I am SCEA and I am currently writing the PART II for SCEA 5.
I have lost some marks because I was concerned with the wrong things. For example, in SCEA 1.4, I was paying too much attention to interaction diagrams, and their value to the result was not so important.
In SCEA Beta 5 the same thing happens again, so, I would like to tell you that you must balance the effort spent in each deliverable according to its relative value.
You are required to produce a Candidate Architecture for a project, so, the requirements aren�t refined yet.
Pay attention to the right things and you will pass with a high score.
The class diagram took alot of thought, and was something I refined iteratively over the weeks.
The deployment diagram on the other hand shouldn't be too difficult to envision. I mean, what architecture doesn't need an applications server, database and client? A deployment diagram shouldn't be too difficult to come up with.
But sequence diagrams, and figuring out the interaction of objects for each use case does require quite a bit of time and thought. However, if you look at the marks, there is no minimum score required for the sequence diagram part. I did think that was strange.
Nevertheless, the sequence diagrams help you think about your class diagram, and help you subsequently refine your design - overall, that's a good think.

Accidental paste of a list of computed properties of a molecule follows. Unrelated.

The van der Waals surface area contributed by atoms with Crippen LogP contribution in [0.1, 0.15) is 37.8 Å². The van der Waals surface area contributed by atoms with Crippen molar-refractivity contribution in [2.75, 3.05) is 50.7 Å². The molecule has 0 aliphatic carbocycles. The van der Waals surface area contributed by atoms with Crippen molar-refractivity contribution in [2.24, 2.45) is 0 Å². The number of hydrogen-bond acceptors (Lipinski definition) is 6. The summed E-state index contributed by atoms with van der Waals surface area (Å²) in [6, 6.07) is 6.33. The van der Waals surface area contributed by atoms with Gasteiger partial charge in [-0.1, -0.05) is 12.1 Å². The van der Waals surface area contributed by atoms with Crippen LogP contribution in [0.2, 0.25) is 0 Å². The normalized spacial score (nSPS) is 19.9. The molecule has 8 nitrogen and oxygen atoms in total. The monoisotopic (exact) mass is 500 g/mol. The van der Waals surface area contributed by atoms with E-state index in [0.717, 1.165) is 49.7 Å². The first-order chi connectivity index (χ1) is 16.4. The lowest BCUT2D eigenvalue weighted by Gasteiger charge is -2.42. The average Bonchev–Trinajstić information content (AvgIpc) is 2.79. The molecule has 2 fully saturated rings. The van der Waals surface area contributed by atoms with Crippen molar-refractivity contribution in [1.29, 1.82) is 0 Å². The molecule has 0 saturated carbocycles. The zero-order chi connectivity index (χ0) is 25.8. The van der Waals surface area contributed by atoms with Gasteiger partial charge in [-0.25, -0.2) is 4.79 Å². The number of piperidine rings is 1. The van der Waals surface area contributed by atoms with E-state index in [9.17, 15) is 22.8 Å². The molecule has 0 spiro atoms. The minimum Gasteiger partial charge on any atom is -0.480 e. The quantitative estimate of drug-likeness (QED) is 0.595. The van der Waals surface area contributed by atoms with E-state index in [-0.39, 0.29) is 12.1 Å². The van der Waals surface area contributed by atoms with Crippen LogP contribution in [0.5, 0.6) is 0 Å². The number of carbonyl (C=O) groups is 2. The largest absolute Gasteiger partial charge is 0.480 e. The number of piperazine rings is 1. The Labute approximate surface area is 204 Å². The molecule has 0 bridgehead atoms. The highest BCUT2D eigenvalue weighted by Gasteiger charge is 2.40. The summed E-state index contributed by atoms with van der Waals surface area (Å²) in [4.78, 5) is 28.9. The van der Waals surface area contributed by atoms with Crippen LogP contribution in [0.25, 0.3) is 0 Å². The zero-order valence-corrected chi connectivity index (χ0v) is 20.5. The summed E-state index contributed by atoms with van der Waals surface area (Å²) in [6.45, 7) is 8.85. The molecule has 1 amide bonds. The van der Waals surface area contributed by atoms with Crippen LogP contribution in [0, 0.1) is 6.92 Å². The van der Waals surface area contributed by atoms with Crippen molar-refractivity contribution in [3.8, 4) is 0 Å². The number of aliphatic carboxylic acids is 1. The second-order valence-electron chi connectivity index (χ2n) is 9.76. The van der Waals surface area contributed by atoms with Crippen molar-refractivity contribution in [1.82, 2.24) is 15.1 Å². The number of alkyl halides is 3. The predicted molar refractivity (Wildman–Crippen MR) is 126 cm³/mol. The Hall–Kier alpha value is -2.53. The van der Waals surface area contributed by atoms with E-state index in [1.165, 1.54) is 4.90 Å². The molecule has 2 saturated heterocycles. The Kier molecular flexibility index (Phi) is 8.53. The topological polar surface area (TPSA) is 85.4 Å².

yes, you're right... the best way to get an accurate class diagram (with methods suggested in one of the deliverables) is to do the interaction diagrams, and do it well.
By the way, I used to create a "contract" document, with the input, output and some advices to every method, this help me out with the communication with developers, and what I'm expecting of the class to do. (off course, this is not a requirement in this certification, but it's a good practice in the real world)
from all that we conclude that either: 1) If you have a bad seq. diag., you can't (well unlikely) have a good class diag - they are related, just test the one of them.
2) As it appears that in all assignments the requisites are fuzzy, Sun is way more interested in testing if you see the domain "things" (classes, interfaces, components, patterns, tiers, etc), as opposed to how it "works" (the seq. diags, msgs, loops, if/else)
Are you guys showing interfaces on your class diagram?
my point is... for example... every SLSB or SFSB implemente a business interface, (@Remote or @Local),right?
are you guys showing those business interfaces on your class diagram? Do you believe it is necessary?
are you guys using stereotype to show if does business interface are @Remote or @Local?
Thanks for the attention!
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